JOHN KNOX, the great Scottish reformer, was born in the year 1505, in a suburb of Haddington called Gifford Gate. He is supposed to have come of an old and respectable family, the Knoxes of Ranfurly, in Renfrewshire. He received his early education at the grammar school of Haddington, and in the year 1521, went to the university at Glasgow. He was there a pupil under Major, and soon proved himself an apt and able disputant in the scholastic theology. His attachment to the Roman Church is supposed to have been shaken by the Fathers, about 1535; but he did not openly profess himself a Protestant until about 1543. He was degraded from his orders, and being even in danger of assassination, took refuge with Douglas of Longniddry, and there remained until the end of 1545.
Cardinal Beaton was at this time in the height of his power, and after seizing George Wishart at Ormiston, he had him brought to St. Andrew's, and burned there in front of his castle, in March 1546. Knox first clearly appears upon the scene of the Reformation as the companion of Wishart. On the morning of the 29th of May, 1546, Cardinal Beaton was murdered in his castle, from the windows of which he had witnessed the sufferings of the martyr. Taken possession of by the band of nobles and others who had so successfully accomplished so audacious a design, the castle of St. Andrew's became the temporary stronghold of the reforming interests, and Knox took refuge in it. Here his great gifts as a preacher were first discovered, and having found the secret of his influence, the parish church at St. Andrew's soon resounded with his indignant voice, denouncing the errors of the Roman Church. Shortly afterward the fortress was surrendered and Knox was imprisoned in the French galleys.
For two years he remained a prisoner, and underwent in the course of this time, many privations. He was then liberated, and allowed to depart for England, where he resided for four years, from 1549, to the beginning of 1554, a period of great and fruitful activity to him. He was appointed one of Edward VI's chaplains, and lived on terms of intimate intercourse with Cranmer and others of the English reformers.
The accession of Mary drove him and others to the continent. Towards the end of 1555, he made a rapid visit to Scotland, where he did much to encourage the cause of Reformation. Convinced, however, that the time of deliverance had not yet come for his country, he retired once more to Geneva, where he settled as pastor of a congregation for nearly three years, which were among the quietest and probably the happiest of his life.
Recalled to Scotland in 1559, he there entered upon his triumphant course as a reformer. The pent-up enthusiasm which had been long collecting, was roused into furious action by the preaching of Knox. The flame of religious revolution was kindled throughout tbe country, aggravating the civil war already raging. At length the assistance of Queen Elizabeth and the death of the Queen-regent, brought matters to a crisis; a truce was proclaimed, and a free parliament was summoned to settle differences. The result of the parliament, which met in 1560, was the overthrow of the old religion, and the establishment of the Reformed Kirk in Scotland. In all this, Knox was not only an active agent, but the agent above all others. The original Confession of Faith of the reformed Kirk, and the first Book of Discipline, bear the impress of his mind.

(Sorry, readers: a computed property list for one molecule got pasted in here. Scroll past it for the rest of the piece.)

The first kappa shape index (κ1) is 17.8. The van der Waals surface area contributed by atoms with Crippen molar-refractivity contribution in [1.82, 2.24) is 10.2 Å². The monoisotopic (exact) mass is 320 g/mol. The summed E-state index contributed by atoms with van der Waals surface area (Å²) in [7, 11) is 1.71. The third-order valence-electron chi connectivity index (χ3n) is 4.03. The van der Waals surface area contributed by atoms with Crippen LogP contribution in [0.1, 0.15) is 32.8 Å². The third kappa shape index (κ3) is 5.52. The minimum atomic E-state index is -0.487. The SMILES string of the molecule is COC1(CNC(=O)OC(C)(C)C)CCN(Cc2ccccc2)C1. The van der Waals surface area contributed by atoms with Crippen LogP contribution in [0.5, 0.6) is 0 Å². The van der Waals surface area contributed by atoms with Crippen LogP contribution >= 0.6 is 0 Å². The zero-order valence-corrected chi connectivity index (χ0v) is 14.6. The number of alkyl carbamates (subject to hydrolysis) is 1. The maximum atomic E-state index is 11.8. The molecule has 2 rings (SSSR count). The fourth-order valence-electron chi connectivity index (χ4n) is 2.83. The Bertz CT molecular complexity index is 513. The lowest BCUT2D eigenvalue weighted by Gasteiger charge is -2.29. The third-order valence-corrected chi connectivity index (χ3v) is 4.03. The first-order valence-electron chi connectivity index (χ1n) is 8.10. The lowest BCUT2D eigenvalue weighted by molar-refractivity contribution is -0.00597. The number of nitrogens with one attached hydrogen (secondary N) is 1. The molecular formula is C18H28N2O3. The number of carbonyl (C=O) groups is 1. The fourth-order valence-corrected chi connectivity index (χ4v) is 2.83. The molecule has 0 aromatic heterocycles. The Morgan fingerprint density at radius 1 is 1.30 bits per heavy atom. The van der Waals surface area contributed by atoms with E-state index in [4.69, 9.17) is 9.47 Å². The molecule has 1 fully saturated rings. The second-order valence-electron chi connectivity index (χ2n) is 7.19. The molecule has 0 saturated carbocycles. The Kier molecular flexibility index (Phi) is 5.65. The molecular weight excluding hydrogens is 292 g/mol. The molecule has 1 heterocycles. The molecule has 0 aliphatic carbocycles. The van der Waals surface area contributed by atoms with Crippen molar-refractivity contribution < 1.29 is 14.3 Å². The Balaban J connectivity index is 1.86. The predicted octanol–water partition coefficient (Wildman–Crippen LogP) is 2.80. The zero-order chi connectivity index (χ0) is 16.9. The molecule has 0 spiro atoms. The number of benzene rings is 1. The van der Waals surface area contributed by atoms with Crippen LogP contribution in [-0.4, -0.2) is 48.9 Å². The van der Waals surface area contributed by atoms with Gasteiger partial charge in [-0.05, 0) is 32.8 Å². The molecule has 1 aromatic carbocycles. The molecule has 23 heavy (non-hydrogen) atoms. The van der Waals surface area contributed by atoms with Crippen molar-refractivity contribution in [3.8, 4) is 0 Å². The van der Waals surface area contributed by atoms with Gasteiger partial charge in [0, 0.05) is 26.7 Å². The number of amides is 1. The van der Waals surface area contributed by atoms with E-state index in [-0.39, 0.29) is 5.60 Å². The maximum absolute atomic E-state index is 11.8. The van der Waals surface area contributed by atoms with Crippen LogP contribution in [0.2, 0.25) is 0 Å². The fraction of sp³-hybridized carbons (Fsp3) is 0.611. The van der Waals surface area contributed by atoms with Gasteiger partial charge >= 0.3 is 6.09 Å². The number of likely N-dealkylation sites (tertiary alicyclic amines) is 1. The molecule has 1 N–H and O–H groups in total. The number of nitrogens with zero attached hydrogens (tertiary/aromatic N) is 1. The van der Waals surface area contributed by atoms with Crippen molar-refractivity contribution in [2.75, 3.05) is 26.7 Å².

The arrival of the youthful Queen Mary in the course of 1561, brought many forebodings to the reformer; he apprehended great dangers to the Reformed cause, from her character and her well known devotion to the Roman Church. Misunderstandings soon sprang up between them. At length he came to an open rupture with the queen's party, including Murray and Maitland, and many of his former friends. The result was his temporary alienation from the more moderate Protestant party which tried to govern the country in the queen's name.
The rapid series of events which followed Mary's marriage with Darnley - the revolt of the dissatisfied nobles with Murray at their head, the murder of Rizzio, and then the murder of Darnley, the queen's marriage with Bothwell, her defeat and imprisonment, served once more to bring Knox into the field. He was reconciled with Murray, and strongly abetted him in all his schemes of policy during his regency. Knox seemed at length to have seen his great work accomplished, and is said to have entertained the idea of retiring to Geneva. But the bright prospect on which he gazed for a little was soon overcast - Murray's assassination, and the confusion and discord which sprung out of it, plunged the Reformer into profound grief. He once more became an object of suspicion and hostility to the dominant nobles, and misgivings even sprang up between him and some of his brethren in the General Assembly. He retired to St, Andrew's for awhile to escape the danger of assassination with which he had been threatened.
In the end of 1572, he returned to Edinburg to die; his strength was exhausted; he was "weary of the world," he said; and on the 24th of November he fell quietly asleep.